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ALERT: The 40th Anniversary Season Finale Concert by the UW-Madison‘s Wisconsin Brass Quintet will take place Friday night at 8 p.m. in Mills Hall. Admission is FREE and open to the public. (Members of the Wisconsin Brass Quintet, shown below in a photo by Katrin Talbot, are, from left, Jessica Jensen on trumpet, Daniel Grabois on horn, John Stevens on tuba, John Aley on trumpet, and Mark Hetzler on trombone.) The program is a serious and challenging one. As trombonist Mark Hetzler told the Wisconsin State Journal, “This [brass] music, while it is virtuosic and exciting, is also quite intellectual and cerebral. Imagine modern music for string quartet. This kind of music branches into those deeper places like that sort of music would.” On the program are: “Gravikord,” written for the quintet’s 40th birthday by UW horn professor Daniel Grabois; “Magnum Mysterium,” by local celebrity composer John Harbison; “Suite of Madrigals,” by Carlo Gesualdo, arranged for brass quintet by Mark Hetzler; and “Adam’s Rib,” by James MacMillan. And here is another first: If you cannot attend in person, consider watching it LIVE on your computer via streaming! It starts at 8 p.m. CDT; subtract or add hours as your time zone requires.

Livestream webcast link

Read a story by Gayle Worland in last Sunday’s Wisconsin State Journal:

“A milestone of note for Wisconsin Brass Quintet”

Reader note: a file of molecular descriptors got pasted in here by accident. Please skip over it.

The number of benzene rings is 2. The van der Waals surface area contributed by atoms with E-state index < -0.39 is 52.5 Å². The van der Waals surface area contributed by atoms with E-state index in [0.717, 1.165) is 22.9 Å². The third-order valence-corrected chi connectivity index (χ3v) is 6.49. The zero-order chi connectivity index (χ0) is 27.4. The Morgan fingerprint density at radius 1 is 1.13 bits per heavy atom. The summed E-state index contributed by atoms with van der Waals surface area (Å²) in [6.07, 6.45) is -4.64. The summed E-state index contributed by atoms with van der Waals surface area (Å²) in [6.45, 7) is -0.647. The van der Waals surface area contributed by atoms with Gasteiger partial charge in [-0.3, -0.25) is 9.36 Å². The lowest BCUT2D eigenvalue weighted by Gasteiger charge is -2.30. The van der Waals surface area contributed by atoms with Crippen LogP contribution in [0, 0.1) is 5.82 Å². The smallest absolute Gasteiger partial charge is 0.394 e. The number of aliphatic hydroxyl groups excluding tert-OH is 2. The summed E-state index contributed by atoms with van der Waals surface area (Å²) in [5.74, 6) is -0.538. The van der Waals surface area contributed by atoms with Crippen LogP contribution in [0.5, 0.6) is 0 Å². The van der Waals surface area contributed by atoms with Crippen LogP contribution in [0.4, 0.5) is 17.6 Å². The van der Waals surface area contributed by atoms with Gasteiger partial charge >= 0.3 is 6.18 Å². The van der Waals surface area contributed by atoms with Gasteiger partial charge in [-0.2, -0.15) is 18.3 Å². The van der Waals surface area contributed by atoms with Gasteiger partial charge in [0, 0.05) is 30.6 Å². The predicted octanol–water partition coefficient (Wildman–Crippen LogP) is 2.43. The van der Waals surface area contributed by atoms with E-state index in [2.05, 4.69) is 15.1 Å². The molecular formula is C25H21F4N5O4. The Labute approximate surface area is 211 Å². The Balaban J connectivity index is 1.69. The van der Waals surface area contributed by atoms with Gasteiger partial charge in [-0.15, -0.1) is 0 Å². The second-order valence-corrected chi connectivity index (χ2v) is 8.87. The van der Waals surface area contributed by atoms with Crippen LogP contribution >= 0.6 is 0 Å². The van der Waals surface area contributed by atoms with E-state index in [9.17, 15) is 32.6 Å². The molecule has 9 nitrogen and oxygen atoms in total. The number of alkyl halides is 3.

Wisconsin Brass Quintet Cr Katrin Talbot

By Jacob Stockinger

William Farlow, the director of University Opera at the UW-Madison, has done it again: He is offering listeners the chance to see and hear a rarely staged opera.

This time it is “L’Amico Fritz” (My Friend Fritz) by Pietro Mascagni (below), best known for the popular “Cavalleria rusticana.”

Pietro Mascagni

The UW Symphony Orchestra will accompany the student singers and be conducted by James Smith.

The opera will be sung in Italian with English surtitles by Christine Seitz.

The opera, according to director Farlow, “is a vibrant, youthful love story.” The opera takes place in the idyllic pastoral setting of Alsace-Lorraine, and Farlow has elected to set it in 1891, the year the opera premiered. 

Three performances will be given in Music Hall (below): Friday night at 7:30 p.m.; Sunday afternoon at 3 p.m.; and Tuesday night at 7:30 p.m.